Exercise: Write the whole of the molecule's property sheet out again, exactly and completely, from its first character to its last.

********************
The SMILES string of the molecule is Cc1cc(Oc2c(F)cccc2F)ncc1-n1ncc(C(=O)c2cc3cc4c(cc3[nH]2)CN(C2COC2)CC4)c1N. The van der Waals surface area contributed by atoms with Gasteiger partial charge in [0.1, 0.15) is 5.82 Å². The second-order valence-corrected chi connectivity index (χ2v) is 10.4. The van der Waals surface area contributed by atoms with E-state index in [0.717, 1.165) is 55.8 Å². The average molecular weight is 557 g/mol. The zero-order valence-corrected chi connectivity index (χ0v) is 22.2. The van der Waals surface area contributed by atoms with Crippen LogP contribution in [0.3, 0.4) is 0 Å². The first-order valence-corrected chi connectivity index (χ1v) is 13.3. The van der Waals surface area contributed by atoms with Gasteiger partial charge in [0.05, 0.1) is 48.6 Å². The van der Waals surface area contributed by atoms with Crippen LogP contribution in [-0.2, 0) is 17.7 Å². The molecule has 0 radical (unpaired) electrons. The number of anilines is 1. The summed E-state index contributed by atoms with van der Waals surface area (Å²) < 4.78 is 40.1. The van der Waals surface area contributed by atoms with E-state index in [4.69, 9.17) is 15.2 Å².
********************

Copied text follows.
The SMILES string of the molecule is Cc1cc(Oc2c(F)cccc2F)ncc1-n1ncc(C(=O)c2cc3cc4c(cc3[nH]2)CN(C2COC2)CC4)c1N. The van der Waals surface area contributed by atoms with Gasteiger partial charge in [0.1, 0.15) is 5.82 Å². The second-order valence-corrected chi connectivity index (χ2v) is 10.4. The van der Waals surface area contributed by atoms with E-state index in [0.717, 1.165) is 55.8 Å². The average molecular weight is 557 g/mol. The zero-order valence-corrected chi connectivity index (χ0v) is 22.2. The van der Waals surface area contributed by atoms with Crippen LogP contribution in [0.3, 0.4) is 0 Å². The first-order valence-corrected chi connectivity index (χ1v) is 13.3. The van der Waals surface area contributed by atoms with Gasteiger partial charge in [0.05, 0.1) is 48.6 Å². The van der Waals surface area contributed by atoms with Crippen LogP contribution in [-0.2, 0) is 17.7 Å². The molecule has 0 radical (unpaired) electrons. The number of anilines is 1. The summed E-state index contributed by atoms with van der Waals surface area (Å²) < 4.78 is 40.1. The van der Waals surface area contributed by atoms with E-state index in [4.69, 9.17) is 15.2 Å².